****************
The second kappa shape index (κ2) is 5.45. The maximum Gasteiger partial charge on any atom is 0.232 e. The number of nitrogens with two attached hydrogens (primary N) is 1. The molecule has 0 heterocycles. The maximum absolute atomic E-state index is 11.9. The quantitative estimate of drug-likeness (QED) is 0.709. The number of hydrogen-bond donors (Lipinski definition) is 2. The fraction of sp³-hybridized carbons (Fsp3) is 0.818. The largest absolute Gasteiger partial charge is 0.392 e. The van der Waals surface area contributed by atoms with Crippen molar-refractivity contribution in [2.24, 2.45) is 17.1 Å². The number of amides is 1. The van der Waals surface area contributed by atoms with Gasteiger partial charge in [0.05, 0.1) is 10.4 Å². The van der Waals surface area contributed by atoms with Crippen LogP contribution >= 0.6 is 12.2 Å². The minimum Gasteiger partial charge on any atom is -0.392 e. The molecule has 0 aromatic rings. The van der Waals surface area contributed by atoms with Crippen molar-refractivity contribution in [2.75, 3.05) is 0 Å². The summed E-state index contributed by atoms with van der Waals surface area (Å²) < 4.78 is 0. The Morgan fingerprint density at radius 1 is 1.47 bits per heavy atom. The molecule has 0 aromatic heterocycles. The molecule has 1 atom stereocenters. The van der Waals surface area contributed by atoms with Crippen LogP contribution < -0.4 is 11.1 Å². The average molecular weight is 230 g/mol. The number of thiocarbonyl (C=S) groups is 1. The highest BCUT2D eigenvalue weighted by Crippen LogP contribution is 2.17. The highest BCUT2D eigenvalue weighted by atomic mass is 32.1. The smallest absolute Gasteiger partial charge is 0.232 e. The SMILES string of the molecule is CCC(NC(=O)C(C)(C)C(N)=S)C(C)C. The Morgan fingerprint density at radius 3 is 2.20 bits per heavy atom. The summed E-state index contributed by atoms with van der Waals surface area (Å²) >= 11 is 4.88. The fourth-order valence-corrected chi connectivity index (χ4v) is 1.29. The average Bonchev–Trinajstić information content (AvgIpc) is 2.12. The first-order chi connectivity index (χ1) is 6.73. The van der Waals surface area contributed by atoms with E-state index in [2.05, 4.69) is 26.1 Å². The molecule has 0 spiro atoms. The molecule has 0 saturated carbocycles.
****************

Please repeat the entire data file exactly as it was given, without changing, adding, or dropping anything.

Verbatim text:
The second kappa shape index (κ2) is 5.45. The maximum Gasteiger partial charge on any atom is 0.232 e. The number of nitrogens with two attached hydrogens (primary N) is 1. The molecule has 0 heterocycles. The maximum absolute atomic E-state index is 11.9. The quantitative estimate of drug-likeness (QED) is 0.709. The number of hydrogen-bond donors (Lipinski definition) is 2. The fraction of sp³-hybridized carbons (Fsp3) is 0.818. The largest absolute Gasteiger partial charge is 0.392 e. The van der Waals surface area contributed by atoms with Crippen molar-refractivity contribution in [2.24, 2.45) is 17.1 Å². The number of amides is 1. The van der Waals surface area contributed by atoms with Gasteiger partial charge in [0.05, 0.1) is 10.4 Å². The van der Waals surface area contributed by atoms with Crippen LogP contribution >= 0.6 is 12.2 Å². The minimum Gasteiger partial charge on any atom is -0.392 e. The molecule has 0 aromatic rings. The van der Waals surface area contributed by atoms with Crippen molar-refractivity contribution in [2.75, 3.05) is 0 Å². The summed E-state index contributed by atoms with van der Waals surface area (Å²) < 4.78 is 0. The Morgan fingerprint density at radius 1 is 1.47 bits per heavy atom. The molecule has 0 aromatic heterocycles. The molecule has 1 atom stereocenters. The van der Waals surface area contributed by atoms with Crippen LogP contribution < -0.4 is 11.1 Å². The average molecular weight is 230 g/mol. The number of thiocarbonyl (C=S) groups is 1. The highest BCUT2D eigenvalue weighted by Crippen LogP contribution is 2.17. The highest BCUT2D eigenvalue weighted by atomic mass is 32.1. The smallest absolute Gasteiger partial charge is 0.232 e. The SMILES string of the molecule is CCC(NC(=O)C(C)(C)C(N)=S)C(C)C. The Morgan fingerprint density at radius 3 is 2.20 bits per heavy atom. The summed E-state index contributed by atoms with van der Waals surface area (Å²) >= 11 is 4.88. The fourth-order valence-corrected chi connectivity index (χ4v) is 1.29. The average Bonchev–Trinajstić information content (AvgIpc) is 2.12. The first-order chi connectivity index (χ1) is 6.73. The van der Waals surface area contributed by atoms with E-state index in [2.05, 4.69) is 26.1 Å². The molecule has 0 spiro atoms. The molecule has 0 saturated carbocycles.